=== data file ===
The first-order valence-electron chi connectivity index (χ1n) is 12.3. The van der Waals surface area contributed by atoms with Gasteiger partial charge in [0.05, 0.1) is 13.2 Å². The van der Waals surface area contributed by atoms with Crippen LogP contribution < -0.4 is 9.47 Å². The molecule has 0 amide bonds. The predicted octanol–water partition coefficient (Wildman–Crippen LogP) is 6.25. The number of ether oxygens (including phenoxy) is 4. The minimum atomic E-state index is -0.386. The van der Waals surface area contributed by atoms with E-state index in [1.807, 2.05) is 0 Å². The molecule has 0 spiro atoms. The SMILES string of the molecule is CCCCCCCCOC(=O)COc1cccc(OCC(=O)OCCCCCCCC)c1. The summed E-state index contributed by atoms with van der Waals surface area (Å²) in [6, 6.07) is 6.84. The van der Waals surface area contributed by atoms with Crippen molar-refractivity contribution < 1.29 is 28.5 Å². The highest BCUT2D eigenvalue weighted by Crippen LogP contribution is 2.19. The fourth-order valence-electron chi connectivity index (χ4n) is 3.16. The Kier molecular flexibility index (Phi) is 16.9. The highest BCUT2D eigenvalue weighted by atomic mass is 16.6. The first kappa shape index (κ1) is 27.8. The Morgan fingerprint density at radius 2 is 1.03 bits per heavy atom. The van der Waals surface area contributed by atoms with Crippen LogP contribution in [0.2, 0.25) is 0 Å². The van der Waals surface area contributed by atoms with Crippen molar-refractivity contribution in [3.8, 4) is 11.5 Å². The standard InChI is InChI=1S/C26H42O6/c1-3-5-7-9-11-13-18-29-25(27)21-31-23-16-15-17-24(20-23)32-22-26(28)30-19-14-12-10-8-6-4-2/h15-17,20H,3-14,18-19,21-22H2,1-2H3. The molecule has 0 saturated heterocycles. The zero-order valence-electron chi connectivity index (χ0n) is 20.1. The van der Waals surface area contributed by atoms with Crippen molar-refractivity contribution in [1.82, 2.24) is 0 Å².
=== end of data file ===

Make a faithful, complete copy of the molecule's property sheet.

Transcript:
The first-order valence-electron chi connectivity index (χ1n) is 12.3. The van der Waals surface area contributed by atoms with Gasteiger partial charge in [0.05, 0.1) is 13.2 Å². The van der Waals surface area contributed by atoms with Crippen LogP contribution < -0.4 is 9.47 Å². The molecule has 0 amide bonds. The predicted octanol–water partition coefficient (Wildman–Crippen LogP) is 6.25. The number of ether oxygens (including phenoxy) is 4. The minimum atomic E-state index is -0.386. The van der Waals surface area contributed by atoms with E-state index in [1.807, 2.05) is 0 Å². The molecule has 0 spiro atoms. The SMILES string of the molecule is CCCCCCCCOC(=O)COc1cccc(OCC(=O)OCCCCCCCC)c1. The summed E-state index contributed by atoms with van der Waals surface area (Å²) in [6, 6.07) is 6.84. The van der Waals surface area contributed by atoms with Crippen molar-refractivity contribution < 1.29 is 28.5 Å². The highest BCUT2D eigenvalue weighted by Crippen LogP contribution is 2.19. The fourth-order valence-electron chi connectivity index (χ4n) is 3.16. The Kier molecular flexibility index (Phi) is 16.9. The highest BCUT2D eigenvalue weighted by atomic mass is 16.6. The first kappa shape index (κ1) is 27.8. The Morgan fingerprint density at radius 2 is 1.03 bits per heavy atom. The van der Waals surface area contributed by atoms with Crippen LogP contribution in [0.2, 0.25) is 0 Å². The van der Waals surface area contributed by atoms with Crippen molar-refractivity contribution in [3.8, 4) is 11.5 Å². The standard InChI is InChI=1S/C26H42O6/c1-3-5-7-9-11-13-18-29-25(27)21-31-23-16-15-17-24(20-23)32-22-26(28)30-19-14-12-10-8-6-4-2/h15-17,20H,3-14,18-19,21-22H2,1-2H3. The molecule has 0 saturated heterocycles. The zero-order valence-electron chi connectivity index (χ0n) is 20.1. The van der Waals surface area contributed by atoms with Crippen molar-refractivity contribution in [1.82, 2.24) is 0 Å².